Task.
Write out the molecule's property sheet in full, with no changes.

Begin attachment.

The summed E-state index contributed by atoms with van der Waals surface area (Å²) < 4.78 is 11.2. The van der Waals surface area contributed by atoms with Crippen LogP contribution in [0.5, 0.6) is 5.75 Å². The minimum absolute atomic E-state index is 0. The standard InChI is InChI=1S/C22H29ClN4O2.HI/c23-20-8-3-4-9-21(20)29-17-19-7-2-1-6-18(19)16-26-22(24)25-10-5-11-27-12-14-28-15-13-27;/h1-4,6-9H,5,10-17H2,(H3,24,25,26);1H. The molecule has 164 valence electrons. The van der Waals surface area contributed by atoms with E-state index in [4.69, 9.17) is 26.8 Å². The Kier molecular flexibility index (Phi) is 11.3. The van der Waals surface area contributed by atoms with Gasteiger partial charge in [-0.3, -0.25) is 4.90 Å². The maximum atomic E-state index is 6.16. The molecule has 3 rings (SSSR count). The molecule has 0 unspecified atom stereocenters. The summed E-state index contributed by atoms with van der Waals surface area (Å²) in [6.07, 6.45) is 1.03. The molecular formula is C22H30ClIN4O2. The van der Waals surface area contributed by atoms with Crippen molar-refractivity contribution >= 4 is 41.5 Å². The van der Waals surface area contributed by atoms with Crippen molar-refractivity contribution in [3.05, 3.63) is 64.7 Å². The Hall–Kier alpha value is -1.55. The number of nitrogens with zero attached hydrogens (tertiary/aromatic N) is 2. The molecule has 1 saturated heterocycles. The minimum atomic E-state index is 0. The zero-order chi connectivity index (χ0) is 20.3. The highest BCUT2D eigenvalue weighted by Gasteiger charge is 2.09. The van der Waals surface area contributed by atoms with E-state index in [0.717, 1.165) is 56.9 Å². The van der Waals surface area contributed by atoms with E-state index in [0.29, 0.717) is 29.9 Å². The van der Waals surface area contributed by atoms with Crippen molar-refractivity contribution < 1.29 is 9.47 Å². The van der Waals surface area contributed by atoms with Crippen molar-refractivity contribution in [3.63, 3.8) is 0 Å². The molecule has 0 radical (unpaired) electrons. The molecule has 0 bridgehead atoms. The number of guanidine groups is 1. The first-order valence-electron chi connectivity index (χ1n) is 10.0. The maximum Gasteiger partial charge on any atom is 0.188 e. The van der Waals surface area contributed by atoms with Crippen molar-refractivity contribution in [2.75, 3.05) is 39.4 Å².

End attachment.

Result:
The summed E-state index contributed by atoms with van der Waals surface area (Å²) < 4.78 is 11.2. The van der Waals surface area contributed by atoms with Crippen LogP contribution in [0.5, 0.6) is 5.75 Å². The minimum absolute atomic E-state index is 0. The standard InChI is InChI=1S/C22H29ClN4O2.HI/c23-20-8-3-4-9-21(20)29-17-19-7-2-1-6-18(19)16-26-22(24)25-10-5-11-27-12-14-28-15-13-27;/h1-4,6-9H,5,10-17H2,(H3,24,25,26);1H. The molecule has 164 valence electrons. The van der Waals surface area contributed by atoms with E-state index in [4.69, 9.17) is 26.8 Å². The Kier molecular flexibility index (Phi) is 11.3. The van der Waals surface area contributed by atoms with Gasteiger partial charge in [-0.3, -0.25) is 4.90 Å². The maximum atomic E-state index is 6.16. The molecule has 3 rings (SSSR count). The molecule has 0 unspecified atom stereocenters. The summed E-state index contributed by atoms with van der Waals surface area (Å²) in [6.07, 6.45) is 1.03. The molecular formula is C22H30ClIN4O2. The van der Waals surface area contributed by atoms with Crippen molar-refractivity contribution >= 4 is 41.5 Å². The van der Waals surface area contributed by atoms with Crippen molar-refractivity contribution in [3.05, 3.63) is 64.7 Å². The Hall–Kier alpha value is -1.55. The number of nitrogens with zero attached hydrogens (tertiary/aromatic N) is 2. The molecule has 1 saturated heterocycles. The minimum atomic E-state index is 0. The zero-order chi connectivity index (χ0) is 20.3. The highest BCUT2D eigenvalue weighted by Gasteiger charge is 2.09. The van der Waals surface area contributed by atoms with E-state index in [0.717, 1.165) is 56.9 Å². The van der Waals surface area contributed by atoms with E-state index in [0.29, 0.717) is 29.9 Å². The van der Waals surface area contributed by atoms with Crippen molar-refractivity contribution < 1.29 is 9.47 Å². The van der Waals surface area contributed by atoms with Crippen molar-refractivity contribution in [3.63, 3.8) is 0 Å². The molecule has 0 radical (unpaired) electrons. The molecule has 0 bridgehead atoms. The number of guanidine groups is 1. The first-order valence-electron chi connectivity index (χ1n) is 10.0. The maximum Gasteiger partial charge on any atom is 0.188 e. The van der Waals surface area contributed by atoms with Crippen molar-refractivity contribution in [2.75, 3.05) is 39.4 Å².